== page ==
According to one report, the Japanese suspected that Fr. Frank had been hearing the confessions of resistance guerrilla fighters who hid in the nearby hills. The interrogators attempted to make him reveal the guerrillas’ whereabouts and any information confided in the confessional. Whether or not he was aware of the guerrillas, Fr. Frank remained silent.

At his request he was allowed to make his own confession to a Filipino priest in the presence of a Japanese interpreter. That priest later recounted the physical appearance of Fr. Frank at the time. “His face was bloody, one eye was blackened and swollen, and his arms were covered with infected cuts and sores.”

At the end of the third day, the Japanese took Fr. Frank from the church and dragged him to a military truck surrounded by soldiers.

The truck drove toward Santa Cruz. When it returned later that night, the soldiers were its only occupants. Fr. Frank’s “something greater” was completed. His body was never found.

It is an inspiring story. And graduates of Francis Douglas Memorial have been inspired to become Columbans; my friends from the Japan mission, Frs. Leo Schumacher and Brian Vale are alumni.

Brother Peter may also have been inspired by Francis Douglas’s idealism and dedication to youth, because after many years in peaceful New Plymouth, he answered the call to take on an assignment overseas, at Bethlehem University in the Palestinian West Bank. Despite many obstacles, he is, like Fr. Frank Douglas, a friend of youth doing his job in a delicate situation. His current official title is Vice-Chancellor.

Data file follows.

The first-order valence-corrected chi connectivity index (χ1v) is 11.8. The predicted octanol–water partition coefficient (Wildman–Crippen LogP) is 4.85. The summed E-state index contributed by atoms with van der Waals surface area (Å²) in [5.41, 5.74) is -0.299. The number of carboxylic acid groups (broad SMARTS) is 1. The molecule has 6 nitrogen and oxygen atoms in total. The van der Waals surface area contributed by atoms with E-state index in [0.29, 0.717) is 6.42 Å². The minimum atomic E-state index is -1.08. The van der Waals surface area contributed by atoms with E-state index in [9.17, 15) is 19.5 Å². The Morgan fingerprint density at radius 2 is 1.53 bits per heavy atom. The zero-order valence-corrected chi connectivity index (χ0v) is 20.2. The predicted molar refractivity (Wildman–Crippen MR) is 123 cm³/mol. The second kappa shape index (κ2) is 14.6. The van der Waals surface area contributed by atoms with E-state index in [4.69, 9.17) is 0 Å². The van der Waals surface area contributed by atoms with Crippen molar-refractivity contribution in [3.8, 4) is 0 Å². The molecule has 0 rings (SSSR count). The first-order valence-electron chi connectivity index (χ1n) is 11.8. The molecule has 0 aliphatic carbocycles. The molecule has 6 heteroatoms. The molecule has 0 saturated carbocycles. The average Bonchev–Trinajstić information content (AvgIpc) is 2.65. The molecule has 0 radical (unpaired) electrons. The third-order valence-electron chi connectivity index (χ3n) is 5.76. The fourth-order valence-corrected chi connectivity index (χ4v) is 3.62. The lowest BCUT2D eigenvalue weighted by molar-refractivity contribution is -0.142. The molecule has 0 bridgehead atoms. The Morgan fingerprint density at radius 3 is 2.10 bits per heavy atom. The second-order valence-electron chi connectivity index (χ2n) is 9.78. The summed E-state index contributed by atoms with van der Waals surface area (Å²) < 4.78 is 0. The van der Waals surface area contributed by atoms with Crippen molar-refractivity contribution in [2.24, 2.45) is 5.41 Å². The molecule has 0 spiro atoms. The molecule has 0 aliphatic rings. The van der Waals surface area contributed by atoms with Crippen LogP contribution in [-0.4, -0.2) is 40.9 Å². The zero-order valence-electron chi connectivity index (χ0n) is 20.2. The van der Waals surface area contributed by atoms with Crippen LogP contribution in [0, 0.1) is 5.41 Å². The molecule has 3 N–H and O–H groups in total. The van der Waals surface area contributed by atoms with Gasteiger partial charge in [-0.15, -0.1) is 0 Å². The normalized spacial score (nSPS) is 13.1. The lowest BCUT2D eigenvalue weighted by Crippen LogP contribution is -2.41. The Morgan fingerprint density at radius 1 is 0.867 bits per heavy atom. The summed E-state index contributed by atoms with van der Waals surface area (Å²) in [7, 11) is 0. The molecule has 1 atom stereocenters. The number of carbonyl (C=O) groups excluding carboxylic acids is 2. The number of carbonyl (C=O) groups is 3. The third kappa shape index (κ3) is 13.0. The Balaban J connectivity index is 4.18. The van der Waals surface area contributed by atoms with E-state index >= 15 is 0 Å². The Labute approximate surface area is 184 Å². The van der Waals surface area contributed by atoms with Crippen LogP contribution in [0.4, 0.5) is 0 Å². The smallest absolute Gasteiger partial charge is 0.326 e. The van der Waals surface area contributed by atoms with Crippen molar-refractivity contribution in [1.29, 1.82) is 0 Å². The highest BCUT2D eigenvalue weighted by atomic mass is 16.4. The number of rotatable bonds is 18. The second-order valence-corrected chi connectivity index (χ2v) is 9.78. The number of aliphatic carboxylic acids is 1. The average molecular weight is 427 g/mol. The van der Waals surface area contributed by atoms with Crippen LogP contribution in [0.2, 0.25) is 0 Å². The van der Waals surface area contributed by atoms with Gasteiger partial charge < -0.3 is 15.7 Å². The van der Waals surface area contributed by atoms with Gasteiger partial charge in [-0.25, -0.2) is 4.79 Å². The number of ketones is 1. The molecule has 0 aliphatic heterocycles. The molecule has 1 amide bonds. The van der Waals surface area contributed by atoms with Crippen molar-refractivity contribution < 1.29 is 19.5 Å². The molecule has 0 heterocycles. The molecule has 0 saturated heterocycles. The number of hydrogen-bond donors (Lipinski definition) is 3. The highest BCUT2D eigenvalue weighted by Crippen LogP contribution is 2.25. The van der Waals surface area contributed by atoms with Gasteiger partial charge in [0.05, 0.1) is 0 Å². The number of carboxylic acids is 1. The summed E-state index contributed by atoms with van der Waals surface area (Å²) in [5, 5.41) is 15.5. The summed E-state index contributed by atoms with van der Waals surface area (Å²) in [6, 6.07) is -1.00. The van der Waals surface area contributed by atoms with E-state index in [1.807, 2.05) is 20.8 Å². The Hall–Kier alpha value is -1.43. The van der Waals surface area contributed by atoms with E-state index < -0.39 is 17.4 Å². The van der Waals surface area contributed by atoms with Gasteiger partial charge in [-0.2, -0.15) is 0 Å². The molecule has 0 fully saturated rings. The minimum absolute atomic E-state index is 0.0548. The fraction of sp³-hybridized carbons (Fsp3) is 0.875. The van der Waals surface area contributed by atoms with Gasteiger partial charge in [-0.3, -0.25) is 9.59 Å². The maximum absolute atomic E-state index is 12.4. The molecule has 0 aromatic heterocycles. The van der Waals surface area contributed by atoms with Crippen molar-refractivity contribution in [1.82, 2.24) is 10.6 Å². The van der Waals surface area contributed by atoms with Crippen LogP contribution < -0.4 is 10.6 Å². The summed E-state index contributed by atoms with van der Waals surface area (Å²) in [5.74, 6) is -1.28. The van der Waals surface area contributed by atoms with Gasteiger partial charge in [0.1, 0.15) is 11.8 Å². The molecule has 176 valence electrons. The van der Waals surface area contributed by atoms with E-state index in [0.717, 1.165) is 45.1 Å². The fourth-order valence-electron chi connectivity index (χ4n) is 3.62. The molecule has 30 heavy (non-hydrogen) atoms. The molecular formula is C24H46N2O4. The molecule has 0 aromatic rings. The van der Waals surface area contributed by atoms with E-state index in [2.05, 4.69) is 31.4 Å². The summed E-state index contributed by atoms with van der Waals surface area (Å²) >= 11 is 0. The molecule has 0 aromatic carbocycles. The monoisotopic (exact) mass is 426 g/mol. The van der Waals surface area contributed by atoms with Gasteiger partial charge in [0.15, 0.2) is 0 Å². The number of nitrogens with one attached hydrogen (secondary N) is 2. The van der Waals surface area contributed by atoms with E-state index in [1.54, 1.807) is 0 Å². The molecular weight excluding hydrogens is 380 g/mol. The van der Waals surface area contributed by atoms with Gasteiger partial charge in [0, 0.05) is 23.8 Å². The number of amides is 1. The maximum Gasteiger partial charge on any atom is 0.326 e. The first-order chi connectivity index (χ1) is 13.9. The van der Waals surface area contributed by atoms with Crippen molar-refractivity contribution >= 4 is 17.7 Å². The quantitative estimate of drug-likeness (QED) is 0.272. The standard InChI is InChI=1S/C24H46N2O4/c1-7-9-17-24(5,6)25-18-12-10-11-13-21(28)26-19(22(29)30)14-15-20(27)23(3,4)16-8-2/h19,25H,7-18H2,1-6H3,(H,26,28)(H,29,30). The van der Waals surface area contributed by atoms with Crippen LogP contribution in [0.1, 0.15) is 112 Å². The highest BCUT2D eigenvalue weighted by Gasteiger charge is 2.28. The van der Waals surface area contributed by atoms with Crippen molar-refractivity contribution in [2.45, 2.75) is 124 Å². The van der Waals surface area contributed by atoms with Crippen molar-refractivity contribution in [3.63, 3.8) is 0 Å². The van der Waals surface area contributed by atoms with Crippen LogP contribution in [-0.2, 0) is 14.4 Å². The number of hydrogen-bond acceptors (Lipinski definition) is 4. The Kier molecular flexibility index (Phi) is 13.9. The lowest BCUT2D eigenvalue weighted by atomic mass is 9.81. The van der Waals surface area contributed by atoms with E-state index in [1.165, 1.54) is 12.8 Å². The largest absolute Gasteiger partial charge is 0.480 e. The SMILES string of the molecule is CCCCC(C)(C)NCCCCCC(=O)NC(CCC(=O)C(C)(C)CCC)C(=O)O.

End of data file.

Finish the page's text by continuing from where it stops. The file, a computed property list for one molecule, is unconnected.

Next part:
Bethlehem University is a Catholic institution of higher learning with an interesting history. During the Holy Land visit of Pope Paul VI in 1964, Palestinians expressed their desire for a university in their homeland. After consultation and study, and in the midst of the post-1967 war era which resulted in the West Bank and Gaza being under Israeli military occupation, a committee of local community leaders and heads of schools was formed in 1972 to establish an institution of higher learning that could offer a broad and practical university education in arts and sciences, open to students of all faith traditions, to meet the needs of Palestinian society.